Please note that the below previews are loaded as 44.1 kHz / 16 bit.
May Day
And Bright Snow

Total time: 00:59:14

Additional information





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Original Recording Format

Recording Engineer

Todd Hutchisen


Recorded May 17-18, 2015 in analogue and 24/88.2 at Acadia Recording Company, Portland, Maine. Mixed in 24/88.2 by Tyler Wood at 2-od Studio. Mastered by Graemme Brown at Zen Mastering.

Release DateMay 24, 2024

Press reviews

Something Else Reviews

The mastery of space and tone within an improvisational setting is an art few have truly mastered; with Kush, Ryan Blotnick has shown himself to be among such rare masters.


Some albums are able to get as loud as they want and still occupy a very tranquil place.  It’s “May Day,” the third track on guitarist Ryan Blotnick’s newest, that signals Kush is one of those recordings. (…) Kush comes out with a strong opening statement, a pronouncement of how the spirit of the recording will manifest and how the abiding tone will carry.  It creates an interpretative context for everything that comes after.  The quieter, serene moments reinforce that thesis statement and those with volatility only come off as intriguing divergences from the album’s tranquil personality.  So even when the album ends with the boisterous “Spring,” the walking-away impression is that this is an album best suited for when peaceful music is a requirement.  That’s not an easy thing to accomplish and it shows the strength of this album, that it’s opening moments are able to resonate throughout the entirety of the recording.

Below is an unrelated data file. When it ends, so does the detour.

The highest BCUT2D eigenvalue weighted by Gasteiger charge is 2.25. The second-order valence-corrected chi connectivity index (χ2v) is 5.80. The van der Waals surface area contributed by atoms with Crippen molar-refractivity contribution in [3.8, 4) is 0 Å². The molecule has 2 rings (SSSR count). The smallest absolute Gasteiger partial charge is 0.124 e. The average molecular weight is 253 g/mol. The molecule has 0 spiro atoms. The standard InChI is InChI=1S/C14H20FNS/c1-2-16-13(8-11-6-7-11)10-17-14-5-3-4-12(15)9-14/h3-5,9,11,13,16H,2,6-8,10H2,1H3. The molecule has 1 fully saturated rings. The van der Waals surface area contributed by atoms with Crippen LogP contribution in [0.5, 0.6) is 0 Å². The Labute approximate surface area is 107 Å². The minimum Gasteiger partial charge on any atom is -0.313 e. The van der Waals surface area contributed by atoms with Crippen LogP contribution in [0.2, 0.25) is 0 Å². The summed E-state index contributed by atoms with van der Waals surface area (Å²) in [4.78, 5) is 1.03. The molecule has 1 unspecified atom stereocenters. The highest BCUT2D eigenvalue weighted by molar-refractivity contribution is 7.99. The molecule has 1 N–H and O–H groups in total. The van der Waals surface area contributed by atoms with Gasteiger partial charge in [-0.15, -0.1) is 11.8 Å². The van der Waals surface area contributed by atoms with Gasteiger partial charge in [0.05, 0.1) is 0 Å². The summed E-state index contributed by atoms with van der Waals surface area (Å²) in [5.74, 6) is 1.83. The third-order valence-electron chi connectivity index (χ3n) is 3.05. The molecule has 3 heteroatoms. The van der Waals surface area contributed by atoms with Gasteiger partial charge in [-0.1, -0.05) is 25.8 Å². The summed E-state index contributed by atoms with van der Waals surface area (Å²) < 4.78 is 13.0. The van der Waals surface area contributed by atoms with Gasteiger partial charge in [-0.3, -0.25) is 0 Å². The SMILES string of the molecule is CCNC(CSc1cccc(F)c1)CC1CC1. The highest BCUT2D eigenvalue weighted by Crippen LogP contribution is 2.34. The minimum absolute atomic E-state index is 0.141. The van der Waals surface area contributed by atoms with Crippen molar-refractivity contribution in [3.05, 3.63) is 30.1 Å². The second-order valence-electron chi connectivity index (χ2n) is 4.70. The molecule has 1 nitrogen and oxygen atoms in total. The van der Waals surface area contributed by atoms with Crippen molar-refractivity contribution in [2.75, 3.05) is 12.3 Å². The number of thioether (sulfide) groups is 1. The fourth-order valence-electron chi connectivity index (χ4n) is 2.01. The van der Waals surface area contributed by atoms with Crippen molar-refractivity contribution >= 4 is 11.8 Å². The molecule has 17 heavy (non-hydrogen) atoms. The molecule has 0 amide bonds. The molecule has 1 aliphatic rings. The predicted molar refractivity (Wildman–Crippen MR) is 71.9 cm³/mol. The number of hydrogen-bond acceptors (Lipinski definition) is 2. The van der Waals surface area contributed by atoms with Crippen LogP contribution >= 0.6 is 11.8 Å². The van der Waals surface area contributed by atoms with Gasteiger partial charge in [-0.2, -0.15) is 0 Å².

New York City Jazz Record

Many of the cuts on guitarist Ryan Blotnick’s Kush create a free-floating exotic realm washing over the listener. On the surface, and as the name implies, Kush frowns on flash serving as a safe sanctuary from stress and strain. Blotnick’s ambient and harmonically astute approach combines with saxophonist Michael Blake’s anthropomorphic sound to glide and drift within heady environs created by bassist Scott Colberg and drummer RJ Miller. But all is not as it seems.

The session is a travelogue of sorts. Squeaks and squawks open the title track, which morphs into a leisurely voyage yet dissonance wonderfully haunts the band throughout. And despite the overall laid-back vibe there is tension and grounding. This is again largely due to Miller and Colberg’s sensitivity but also catchy melodies and ethnic rhythms, which, as on the extended party piece “DX7”, explode and turn the musings visceral. Blotnick’s touch is exquisitely delicate and he incorporates a variety of styles to outline boundaries.

A stop in “Lunenburg” portrays a serene setting with a sweet melody and elegant harmonics featuring pedal steel guitarist Steve Lam. However, Blake provides an undercurrent of saxual tension and pathos running through the town. “May Day” is painted in a rich Afroblue while “Churchy” has Blotnick and Blake deftly exploring the spirituality of their instruments. A soft bluesy layover in “Delaware” gives way to the more cerebral “And Bright Snow”, highlighting Blake’s tenor before “Spring” closes out the voyage as an ode to Strayhorn/Ellington exotica. Blotnick is clearly on to something here and his ambient approach rooted in jazz, blues, Afro/Latin and even psychedelia…works very well. –,